Holding Midfielder VS Defensive Midfielder In Soccer

No matter how long you’ve been watching and playing soccer for, there are some terms and concepts in soccer that might still sound very confusing to you at first.

For example, sometimes you find people using the terms “defensive midfielder” and “holding midfielder” interchangeably as if they are the same thing.

Other times, you hear people discussing how a defensive midfielder is different from a holding midfielder.

So the question is, which one of these statements is correct? 

To an extent, both of them are correct. Which one of them is correct depends on the context of the discussion in place.

The answer is a little bit confusing I know, but I will explain everything in detail.

But first, in order to be able to understand the difference between the two, we will have to make a distinction between a defensive midfield area and a defensive midfield role.

A defensive midfield area is the area on the field between the defensive players and the other midfielders on the team (i.e., central midfielders, wide midfielders…).

Defensive midfield area (blue)

As for the defensive midfield role, it is one of the roles that might be played by the players that usually remain inside the defensive midfield area.

In other words, both the holding midfielder and the defensive midfielder are players that try their best to remain inside the defensive midfield area. However, each one of these players have some unique roles that they are required to play.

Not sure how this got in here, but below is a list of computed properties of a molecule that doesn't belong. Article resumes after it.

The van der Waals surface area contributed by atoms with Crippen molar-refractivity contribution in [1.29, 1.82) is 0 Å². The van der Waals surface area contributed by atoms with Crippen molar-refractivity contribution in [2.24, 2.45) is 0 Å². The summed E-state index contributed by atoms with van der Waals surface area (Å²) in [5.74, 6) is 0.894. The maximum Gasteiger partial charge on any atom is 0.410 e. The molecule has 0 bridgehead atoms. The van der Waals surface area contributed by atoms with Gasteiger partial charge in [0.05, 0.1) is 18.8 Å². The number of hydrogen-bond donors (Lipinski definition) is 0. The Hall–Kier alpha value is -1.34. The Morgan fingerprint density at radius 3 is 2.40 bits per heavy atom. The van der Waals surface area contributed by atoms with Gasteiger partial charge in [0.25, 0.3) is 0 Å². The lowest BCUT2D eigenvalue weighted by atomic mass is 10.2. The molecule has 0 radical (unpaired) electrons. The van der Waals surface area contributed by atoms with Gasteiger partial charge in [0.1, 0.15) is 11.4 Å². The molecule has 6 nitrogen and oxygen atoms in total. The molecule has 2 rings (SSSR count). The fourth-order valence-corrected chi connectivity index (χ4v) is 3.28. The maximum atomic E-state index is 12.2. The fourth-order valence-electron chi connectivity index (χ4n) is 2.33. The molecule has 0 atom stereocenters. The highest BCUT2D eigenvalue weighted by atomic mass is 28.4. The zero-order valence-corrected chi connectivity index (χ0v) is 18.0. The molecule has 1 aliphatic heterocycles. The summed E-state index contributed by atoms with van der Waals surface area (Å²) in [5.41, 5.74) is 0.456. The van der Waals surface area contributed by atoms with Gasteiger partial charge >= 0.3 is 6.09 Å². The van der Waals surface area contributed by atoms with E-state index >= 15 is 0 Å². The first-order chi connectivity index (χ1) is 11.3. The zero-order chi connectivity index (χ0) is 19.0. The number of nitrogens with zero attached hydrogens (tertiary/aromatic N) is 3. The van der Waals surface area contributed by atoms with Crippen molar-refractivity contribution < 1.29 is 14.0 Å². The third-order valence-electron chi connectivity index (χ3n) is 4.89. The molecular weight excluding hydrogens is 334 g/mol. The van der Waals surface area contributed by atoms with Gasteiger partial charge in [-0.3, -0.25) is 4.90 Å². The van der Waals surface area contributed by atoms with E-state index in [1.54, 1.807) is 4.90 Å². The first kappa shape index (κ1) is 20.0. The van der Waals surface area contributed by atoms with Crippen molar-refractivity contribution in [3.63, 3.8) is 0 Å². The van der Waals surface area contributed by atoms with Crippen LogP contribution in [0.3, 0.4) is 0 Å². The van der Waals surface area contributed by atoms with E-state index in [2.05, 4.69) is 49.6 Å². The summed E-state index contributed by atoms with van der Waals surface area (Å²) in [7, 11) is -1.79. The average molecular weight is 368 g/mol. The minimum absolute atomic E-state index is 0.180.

So to sum this up before we move on, if we are talking about defensive midfield as an area of play, then the terms defensive midfielder and holding midfielder (a player who “holds” their position inside the defensive midfield area) can be used interchangeably.

However, when we start discussing the roles played inside the defensive midfield area specifically, then the 2 terms will be referring to different things.

With that said, the rest of the article will explain the different roles played inside the defensive midfield area itself, which can be divided into 3 categories:

  • The defensive midfielder role
  • The holding midfielder role
  • The deep-lying playmaker role

What does a defensive midfielder do in soccer?

Keep in mind that we are now discussing the “defensive midfielder role” itself and not the defensive midfield players generally (the players that play inside the defensive midfield area). I know, the naming is terrible, but that’s what we got.